The first few years of my marriage were difficult. I became a wife and mother on the day I married my husband. He had a 4 year old daughter from his first marriage, and although I loved her, it was quite challenging to adjust. I also had to deal with her mother and grandmother, and that was sometimes very difficult to do. I felt like no matter what I did, it was not good enough. Someone was always finding fault with me. My husband often took my step-daughter’s side, not necessarily because he agreed with her, but because he was scared she would go live with her mother. As a result, our marriage became strained. I grew increasingly frustrated and angry with him and began to close myself off as the resentment grew. I told my husband many times what he was doing and tried to explain to him what it was doing to me, but I felt like he was not listening. I felt alone and alienated. The tension was evident. Over time, my husband began to see how his actions were affecting me and he found a balance, but it was a hard journey for both of us to get to where we needed to be.
A few days a week I was walking with a friend from church. I began talking about how my husband was treating me, how frustrated I was, how hurt I was, and how confused I was. She gave me a sympathetic ear and support, but she shared what I was telling her with my small group leader. As a result, a few of the ladies in our church began to think negatively about my husband. Many thought he was oppressing me. I know their hearts were in the right place, but what they should have done was point me to God’s word. What did God’s word say? How would God want me to handle the situation? That’s what I needed to hear, whether I liked it or not. Of course, with all the sympathy I was getting, my frustration and resentment toward my husband grew. I made a mistake in talking about my husband in such a negative way with my friend. I went into too much detail and revealed too much. I did need support and to feel understood, but my heart was not in the right place. I wanted to feel like I was right so I could use the words of my lady friends from church against my husband. That was wrong, and it became quite evident later.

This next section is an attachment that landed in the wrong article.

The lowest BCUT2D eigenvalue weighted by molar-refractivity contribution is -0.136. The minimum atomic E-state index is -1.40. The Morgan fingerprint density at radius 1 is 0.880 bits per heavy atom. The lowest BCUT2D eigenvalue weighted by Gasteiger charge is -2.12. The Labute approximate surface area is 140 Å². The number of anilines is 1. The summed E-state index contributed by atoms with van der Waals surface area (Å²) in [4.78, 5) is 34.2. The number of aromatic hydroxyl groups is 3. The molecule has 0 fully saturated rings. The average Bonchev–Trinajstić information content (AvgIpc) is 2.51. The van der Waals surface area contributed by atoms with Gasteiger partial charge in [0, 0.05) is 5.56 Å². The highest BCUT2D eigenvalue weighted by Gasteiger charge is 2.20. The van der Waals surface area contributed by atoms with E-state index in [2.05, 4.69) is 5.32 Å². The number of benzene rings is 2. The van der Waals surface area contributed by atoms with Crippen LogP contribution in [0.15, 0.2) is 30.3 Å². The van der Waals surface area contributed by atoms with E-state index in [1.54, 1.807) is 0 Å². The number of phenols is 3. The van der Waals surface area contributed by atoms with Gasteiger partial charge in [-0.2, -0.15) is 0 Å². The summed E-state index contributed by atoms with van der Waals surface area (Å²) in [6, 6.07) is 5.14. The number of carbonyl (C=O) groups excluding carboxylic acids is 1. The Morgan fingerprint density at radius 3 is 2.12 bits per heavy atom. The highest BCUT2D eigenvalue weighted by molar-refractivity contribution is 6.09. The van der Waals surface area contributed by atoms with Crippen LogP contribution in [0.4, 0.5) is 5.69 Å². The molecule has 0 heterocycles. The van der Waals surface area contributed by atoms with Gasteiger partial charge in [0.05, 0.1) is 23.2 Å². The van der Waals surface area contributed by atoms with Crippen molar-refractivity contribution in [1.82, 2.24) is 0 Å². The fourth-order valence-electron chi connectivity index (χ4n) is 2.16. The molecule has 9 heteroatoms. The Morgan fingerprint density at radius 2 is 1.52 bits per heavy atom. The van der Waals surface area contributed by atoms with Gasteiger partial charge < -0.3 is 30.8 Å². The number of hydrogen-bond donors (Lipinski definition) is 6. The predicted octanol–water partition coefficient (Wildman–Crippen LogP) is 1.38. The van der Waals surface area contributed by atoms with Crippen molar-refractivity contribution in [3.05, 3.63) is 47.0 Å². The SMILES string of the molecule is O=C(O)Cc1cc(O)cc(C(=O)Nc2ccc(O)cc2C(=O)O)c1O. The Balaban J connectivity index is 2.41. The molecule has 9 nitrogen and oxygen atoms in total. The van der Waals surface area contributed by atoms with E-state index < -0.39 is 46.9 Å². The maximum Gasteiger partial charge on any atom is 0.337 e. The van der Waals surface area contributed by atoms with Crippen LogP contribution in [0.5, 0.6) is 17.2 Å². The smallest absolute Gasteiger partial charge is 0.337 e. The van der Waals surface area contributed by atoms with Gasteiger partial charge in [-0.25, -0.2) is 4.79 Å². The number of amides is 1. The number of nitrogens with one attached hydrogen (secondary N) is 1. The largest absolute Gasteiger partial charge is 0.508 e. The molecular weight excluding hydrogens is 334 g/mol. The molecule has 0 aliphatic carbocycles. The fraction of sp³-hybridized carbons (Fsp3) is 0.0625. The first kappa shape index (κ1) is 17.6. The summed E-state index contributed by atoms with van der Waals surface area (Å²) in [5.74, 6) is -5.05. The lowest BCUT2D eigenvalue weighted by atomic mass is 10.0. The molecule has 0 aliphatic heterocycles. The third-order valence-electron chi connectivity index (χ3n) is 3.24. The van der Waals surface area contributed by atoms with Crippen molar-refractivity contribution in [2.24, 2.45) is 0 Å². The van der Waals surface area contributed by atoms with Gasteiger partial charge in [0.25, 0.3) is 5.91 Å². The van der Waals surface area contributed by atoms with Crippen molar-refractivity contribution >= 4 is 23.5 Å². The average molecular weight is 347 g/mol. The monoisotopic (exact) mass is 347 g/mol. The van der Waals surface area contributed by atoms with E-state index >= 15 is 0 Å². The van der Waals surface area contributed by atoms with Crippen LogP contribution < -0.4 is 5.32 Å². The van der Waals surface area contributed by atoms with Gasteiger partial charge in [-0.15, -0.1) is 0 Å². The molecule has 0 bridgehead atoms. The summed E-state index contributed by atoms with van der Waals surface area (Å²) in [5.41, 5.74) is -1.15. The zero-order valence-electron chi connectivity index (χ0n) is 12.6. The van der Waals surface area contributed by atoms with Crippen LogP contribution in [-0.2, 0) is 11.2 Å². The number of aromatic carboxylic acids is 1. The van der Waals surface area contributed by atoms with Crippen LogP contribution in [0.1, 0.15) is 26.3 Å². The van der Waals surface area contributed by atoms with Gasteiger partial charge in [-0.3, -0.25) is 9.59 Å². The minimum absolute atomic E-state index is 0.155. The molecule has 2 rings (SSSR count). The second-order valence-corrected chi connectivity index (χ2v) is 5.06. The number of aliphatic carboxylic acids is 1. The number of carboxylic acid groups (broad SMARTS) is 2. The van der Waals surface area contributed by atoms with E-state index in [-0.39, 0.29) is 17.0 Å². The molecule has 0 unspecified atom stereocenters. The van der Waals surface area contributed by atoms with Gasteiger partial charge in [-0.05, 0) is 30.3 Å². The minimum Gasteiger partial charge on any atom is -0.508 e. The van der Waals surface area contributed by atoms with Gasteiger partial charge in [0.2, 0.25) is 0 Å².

In addition to all of these problems, I was taking birth control, and it messed me up badly. My emotions were unmanageable. I would be calm and fine one minute, and the next I would fly into a rage over something so dumb. I was like Dr. Jekyll and Mr. Hyde. This further drove a wedge between my husband and myself. It caused a lot of problems. Eventually, we decided that what the birth control pills were doing to me was not worth it, and I stopped using birth control. In a few months, I was back to my normal self. But, I had done a lot of damage, and that damage had to be resolved.
During the first 2 to 3 years of my marriage, when all this crazy stuff was going on, I often asked myself if I had make a mistake in marrying my husband. Had I made a mistake in marrying a man who had a child? Had I somehow missed God or misinterpreted what God said? I wanted out, I told God. I did not sign up for this, I thought. I was not prepared for this, God. I didn’t know it was going to be like this, God; I expected more, God. But God reminded me of my marriage vows–for better or worse. There were no conditions attached. It was all or none. I either meant what I said before God and a multitude of witnesses or I did not. If I meant what I said, then I had to live it, no matter how hard it became. God also reminded me of the tremendous amount of confirmation He gave to both my husband and myself when we were talking about getting married. I realized I had not missed God or misinterpreted what He said. Basically, I went into my marriage with unrealistic expectations (we all do), and I was realizing that those expectations had helped create many of the problems.